On Making a Scene
For nearly 3 months now, I've been dragging a solid granite boulder around Los Angeles on a wagon, to convey to all who see it the weight that people of color carry in America. I'm pretty sure this chunk of rock weighs over 100 pounds, (but I'm not sure because I can barely lift it, much less put it on a scale). It has gone nearly everywhere with me: to class, job interviews, church, etc. because there is no place I can go without feeling the weight that America's tradition of racism has laid on the black psyche. So much is happening as this journey continues to unfold, that it feels really urgent to begin writing it down.
So, here's how it started:
I was sitting at my computer in Greek class when the news of Alton Sterling's death at the hands of the police began circulating on Facebook months ago. What was most outrageous for me was the fact that everything in America would keep on turning as though this were normal and inconsequential--and a part of that "normal" would be that we'd continue to see dead black bodies on the news. I was fatigued and stressed from seeing profane images of black bodies bloodied, mangled, and in many cases abandoned--in an almost pornographic way. For the next week, my mind was preoccupied with the historic obstacles that people of color continue to stumble over in this country. I couldn't focus in class anymore. I lost the energy to keep up with loved ones. I lost my appetite. In my mind, I swung from frustration to despair to hope and back again.
Finally, on Monday July 25, I sat down to force myself to eat. Suddenly, a mental image appeared in my head: I was in Old Town Pasadena with a large white boulder on a wagon, and I was reciting bible passages--the beautiful ones where God describes vivid pictures of a world free of injustice, corrupt systems, and violence (e.g. "they will beat their swords into plowshares..."). A moment later, I was in tears, as I sensed the "vision" was an instruction. I did not want to find a boulder and walk around Pasadena--sane, intelligent people don't make a scene like that. Nevertheless, I felt that I would not be able to live with the decision to ignore the vision and the compulsion I felt to realize it.
So, I posted on Facebook "Does anyone know where I could find a bulky, heavy rock?" The initial responses were unhelpful: a mixture of jokes, sly comments, and suggestions that I drive an hour to the beach or desert. But eventually, my friend Aaron commented back, "How big?" I knew that meant he must have a boulder, so I texted him. He sent me some pictures of the boulders lodged in the ground around his yard, and invited me over for dinner, where I could choose whichever rock I wanted. It was too perfect: for starts, Aaron and his wife Sarah live just 15 minutes away from me. Second, Aaron pastors a Vineyard Church in Monrovia--which meant that he was not going to think that my reasons for needing a boulder were strange at all.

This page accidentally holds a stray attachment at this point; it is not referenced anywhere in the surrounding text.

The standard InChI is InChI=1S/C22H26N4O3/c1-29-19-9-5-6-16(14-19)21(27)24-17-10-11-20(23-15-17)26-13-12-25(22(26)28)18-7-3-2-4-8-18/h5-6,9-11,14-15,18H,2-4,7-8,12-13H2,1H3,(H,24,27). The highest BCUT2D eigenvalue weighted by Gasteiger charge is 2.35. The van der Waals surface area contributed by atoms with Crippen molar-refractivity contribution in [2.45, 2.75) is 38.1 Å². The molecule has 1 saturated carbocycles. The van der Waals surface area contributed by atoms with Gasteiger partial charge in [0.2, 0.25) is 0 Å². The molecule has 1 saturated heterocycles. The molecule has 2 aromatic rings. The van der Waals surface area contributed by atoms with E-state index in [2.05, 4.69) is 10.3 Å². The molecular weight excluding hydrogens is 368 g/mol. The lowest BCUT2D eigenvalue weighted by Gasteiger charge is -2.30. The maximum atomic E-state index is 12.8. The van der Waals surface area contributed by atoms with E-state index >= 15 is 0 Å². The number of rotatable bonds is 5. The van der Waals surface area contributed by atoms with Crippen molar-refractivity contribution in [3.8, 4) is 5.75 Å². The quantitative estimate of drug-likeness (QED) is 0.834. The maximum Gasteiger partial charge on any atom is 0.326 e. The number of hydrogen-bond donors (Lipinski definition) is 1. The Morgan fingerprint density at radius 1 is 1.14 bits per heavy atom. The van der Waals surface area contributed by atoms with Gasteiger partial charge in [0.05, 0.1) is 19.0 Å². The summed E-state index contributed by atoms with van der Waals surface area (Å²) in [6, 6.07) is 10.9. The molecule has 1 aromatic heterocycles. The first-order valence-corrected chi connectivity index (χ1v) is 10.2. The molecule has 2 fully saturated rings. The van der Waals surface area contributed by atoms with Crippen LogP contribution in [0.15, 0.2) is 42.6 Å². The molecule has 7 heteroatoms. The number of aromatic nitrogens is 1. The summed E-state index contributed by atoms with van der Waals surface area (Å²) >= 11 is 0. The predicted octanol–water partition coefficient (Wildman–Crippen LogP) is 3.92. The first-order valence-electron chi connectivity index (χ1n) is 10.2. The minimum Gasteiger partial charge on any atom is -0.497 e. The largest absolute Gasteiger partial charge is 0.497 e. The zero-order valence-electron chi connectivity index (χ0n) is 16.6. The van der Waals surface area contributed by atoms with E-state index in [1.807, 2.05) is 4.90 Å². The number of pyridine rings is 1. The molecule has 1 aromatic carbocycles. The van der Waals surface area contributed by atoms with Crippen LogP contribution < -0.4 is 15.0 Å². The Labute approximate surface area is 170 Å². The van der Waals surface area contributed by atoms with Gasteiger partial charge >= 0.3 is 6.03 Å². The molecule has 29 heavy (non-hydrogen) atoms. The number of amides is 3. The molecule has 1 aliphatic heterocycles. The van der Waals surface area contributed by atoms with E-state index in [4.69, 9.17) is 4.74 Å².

When I arrived at Aaron and Sarah's house, I was hoping they might tell me that I was sounding like a crazy person. In tears, I told them that I didn't want to do something that would make me look so foolish. But they told me, gently and compassionately, "If God is leading you to do this, you've gotta' do it." It's easy for people to say something like that, when they're not going to be shouldering the weight; but they were not giving me that kind of cheap advice. They immediately offered me their help for the work ahead: they offered to buy the wagon I would need , opened their home to me whenever I would need to come by and rest, and prayed for me.
I left there place to purchase the wagon and some white paint, then returned to their house, to pick up what would be my cumbersome assignment until I feel released to no longer carry it--a dense chunk of solid granite, about the size of my torso. That night, I assembled the cart and painted the boulder white. The next day, I sat in the middle of my seminary campus, and began to write on it the societal realities that weigh so heavily on the black psyche: mass incarceration, police violence, strategic exclusion, red-lining, white privilege, white supremacy, eurocentrism, the names of victims of police violence, etc. And to this day, the boulder, the burden, the scandalon (as my pastor calls it) goes where I go--to make visible what has always been present with us.
How long will you carry it? I don't know.
What is your end goal? I have no end goal. I'm only trying to be obedient to the task.